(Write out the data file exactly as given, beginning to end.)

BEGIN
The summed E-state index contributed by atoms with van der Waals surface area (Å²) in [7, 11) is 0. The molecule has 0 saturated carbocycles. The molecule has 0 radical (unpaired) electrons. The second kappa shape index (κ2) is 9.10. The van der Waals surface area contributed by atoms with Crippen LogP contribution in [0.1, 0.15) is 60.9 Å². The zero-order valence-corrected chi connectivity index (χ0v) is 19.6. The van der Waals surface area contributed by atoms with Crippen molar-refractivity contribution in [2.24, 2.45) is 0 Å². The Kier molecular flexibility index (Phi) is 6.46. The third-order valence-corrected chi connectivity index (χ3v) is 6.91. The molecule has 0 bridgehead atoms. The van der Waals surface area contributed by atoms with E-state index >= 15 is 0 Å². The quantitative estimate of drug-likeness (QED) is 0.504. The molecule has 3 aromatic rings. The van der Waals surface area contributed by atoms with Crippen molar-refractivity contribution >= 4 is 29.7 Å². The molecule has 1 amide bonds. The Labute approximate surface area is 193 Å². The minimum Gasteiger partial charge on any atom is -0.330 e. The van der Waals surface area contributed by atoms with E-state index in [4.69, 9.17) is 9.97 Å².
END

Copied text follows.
The summed E-state index contributed by atoms with van der Waals surface area (Å²) in [7, 11) is 0. The molecule has 0 saturated carbocycles. The molecule has 0 radical (unpaired) electrons. The second kappa shape index (κ2) is 9.10. The van der Waals surface area contributed by atoms with Crippen LogP contribution in [0.1, 0.15) is 60.9 Å². The zero-order valence-corrected chi connectivity index (χ0v) is 19.6. The van der Waals surface area contributed by atoms with Crippen molar-refractivity contribution in [2.24, 2.45) is 0 Å². The Kier molecular flexibility index (Phi) is 6.46. The third-order valence-corrected chi connectivity index (χ3v) is 6.91. The molecule has 0 bridgehead atoms. The van der Waals surface area contributed by atoms with E-state index >= 15 is 0 Å². The quantitative estimate of drug-likeness (QED) is 0.504. The molecule has 3 aromatic rings. The van der Waals surface area contributed by atoms with Crippen molar-refractivity contribution >= 4 is 29.7 Å². The molecule has 1 amide bonds. The Labute approximate surface area is 193 Å². The minimum Gasteiger partial charge on any atom is -0.330 e. The van der Waals surface area contributed by atoms with E-state index in [4.69, 9.17) is 9.97 Å².